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A hydrocele (say "HY-druh-seel") is a buildup of watery fluid around one or both testicles. It causes the scrotum or groin area to swell.
A congenital hydrocele is one that a baby is born with. Hydroceles can also occur later in life for a number of reasons. This topic is about congenital hydroceles, which are common in male newborns.
The swelling from a hydrocele may look scary, but it is usually not a problem. It will probably go away by the time your baby is 2 years old.
A month or so before birth, a baby's testicles move from the belly area down into the scrotum, along with a bit of the lining of the belly area. The lining shrivels up, leaving a small empty space around the testicles. This space normally closes up by the time a baby is 2 years old.
Sometimes fluid leaks into the space, filling it like a small water balloon. This is a hydrocele. When the space closes up and traps the fluid inside, it's called a noncommunicating hydrocele. Usually, the body absorbs the fluid over time.
If the space doesn't close up the way it should, the fluid moves back and forth between the scrotum and the belly area. This is called a communicating hydrocele. The swelling comes and goes. This problem is usually fixed with surgery to help prevent a hernia in the groin.
Another type of hydrocele is a hydrocele of the spermatic cord. It is located higher up in the scrotum. The fluid is usually absorbed within a few months and at the latest by age 1 or 2. A hydrocele of the cord may be mistaken for an inguinal hernia.
The usual symptom is a swollen scrotum. The swelling does not hurt. If your child seems to be in pain, call the doctor. Pain may mean that your child has a hernia or other problem.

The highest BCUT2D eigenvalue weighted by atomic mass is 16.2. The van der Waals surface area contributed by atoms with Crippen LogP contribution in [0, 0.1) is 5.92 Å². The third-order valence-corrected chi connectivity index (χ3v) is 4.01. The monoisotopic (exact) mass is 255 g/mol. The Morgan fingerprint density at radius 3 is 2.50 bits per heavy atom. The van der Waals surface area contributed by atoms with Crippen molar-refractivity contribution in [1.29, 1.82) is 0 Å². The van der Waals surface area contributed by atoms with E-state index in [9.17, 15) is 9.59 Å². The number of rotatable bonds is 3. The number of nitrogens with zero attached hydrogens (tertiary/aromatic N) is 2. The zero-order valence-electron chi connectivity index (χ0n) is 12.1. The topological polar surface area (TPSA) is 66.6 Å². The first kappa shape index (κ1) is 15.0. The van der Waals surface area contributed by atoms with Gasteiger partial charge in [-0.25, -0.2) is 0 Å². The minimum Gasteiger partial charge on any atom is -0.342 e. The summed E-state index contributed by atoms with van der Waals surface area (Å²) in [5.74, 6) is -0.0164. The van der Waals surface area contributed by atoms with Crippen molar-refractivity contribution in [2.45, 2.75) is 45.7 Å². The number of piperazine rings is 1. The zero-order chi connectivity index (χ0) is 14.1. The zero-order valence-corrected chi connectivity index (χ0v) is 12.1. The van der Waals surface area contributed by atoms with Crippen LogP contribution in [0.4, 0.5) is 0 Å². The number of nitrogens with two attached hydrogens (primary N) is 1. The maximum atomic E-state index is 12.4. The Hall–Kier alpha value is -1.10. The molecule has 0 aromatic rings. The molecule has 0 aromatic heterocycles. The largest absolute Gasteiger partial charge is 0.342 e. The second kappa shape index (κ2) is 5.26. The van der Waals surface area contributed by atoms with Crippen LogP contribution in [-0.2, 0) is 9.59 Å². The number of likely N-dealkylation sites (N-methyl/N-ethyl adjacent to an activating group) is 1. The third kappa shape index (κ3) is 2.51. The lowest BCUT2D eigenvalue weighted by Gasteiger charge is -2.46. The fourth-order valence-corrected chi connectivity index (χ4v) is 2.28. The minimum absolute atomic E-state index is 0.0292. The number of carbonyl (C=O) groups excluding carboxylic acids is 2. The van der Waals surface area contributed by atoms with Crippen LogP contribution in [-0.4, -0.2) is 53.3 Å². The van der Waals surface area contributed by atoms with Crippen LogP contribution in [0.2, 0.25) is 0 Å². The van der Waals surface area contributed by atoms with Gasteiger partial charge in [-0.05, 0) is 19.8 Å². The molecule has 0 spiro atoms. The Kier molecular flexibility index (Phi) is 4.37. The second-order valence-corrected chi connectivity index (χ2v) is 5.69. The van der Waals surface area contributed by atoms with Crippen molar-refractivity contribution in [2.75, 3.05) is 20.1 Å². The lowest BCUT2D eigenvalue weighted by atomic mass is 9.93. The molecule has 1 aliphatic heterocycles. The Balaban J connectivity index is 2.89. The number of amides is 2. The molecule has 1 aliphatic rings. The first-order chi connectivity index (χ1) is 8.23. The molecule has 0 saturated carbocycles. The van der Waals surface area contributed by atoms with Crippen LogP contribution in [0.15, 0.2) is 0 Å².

Doctors diagnose a congenital hydrocele during a physical exam that includes questions about the child's health. The swelling is often easy to see, so the hydrocele is typically not hard to identify. But the doctor will want to rule out other conditions.
Most of the time, all you need to do is watch for changes in the swelling. If the swelling gets bigger or if it comes and goes, tell your doctor.
Your child may need surgery to remove the fluid if:
If surgery is needed, the doctor or nurse will give your child medicine to make him or her sleep. A small cut (incision) will be made in the groin area. At the end of the surgery, the cut will be stitched up. The doctor may ask you if you want him or her to check the opposite groin area for a hydrocele or other problem during the same surgery. After surgery, you'll need to care for the groin incision and watch for signs of infection.
Other Works Consulted
Elder JS (2011). Disorders and anomalies of the scrotal contents. In RM Kliegman et al., eds., Nelson Textbook of Pediatrics, 19th ed., pp. 1858–1864. Philadelphia: Saunders.
Koski ME, et al. (2010). Infant communicating hydroceles—Do they need immediate repair or might some clinically resolve? Journal of Pediatric Surgery, 45(3): 590–593.
Zderic SA, Lambert SM (2010). Developmental abnormalities of the genitourinary system. In CA Gleason, SU Devaskar, eds., Avery's Diseases of the Newborn, 9th ed., pp. 1191–1204. Philadelphia: Saunders.
Current as of: June 29, 2020
Author: Healthwise StaffMedical Review: John Pope, MD, MPH - PediatricsAdam Husney, MD - Family MedicinePeter Anderson, MD, FRCSC - Pediatric Urology
Current as of: June 29, 2020
John Pope, MD, MPH - Pediatrics & Adam Husney, MD - Family Medicine & Peter Anderson, MD, FRCSC - Pediatric Urology
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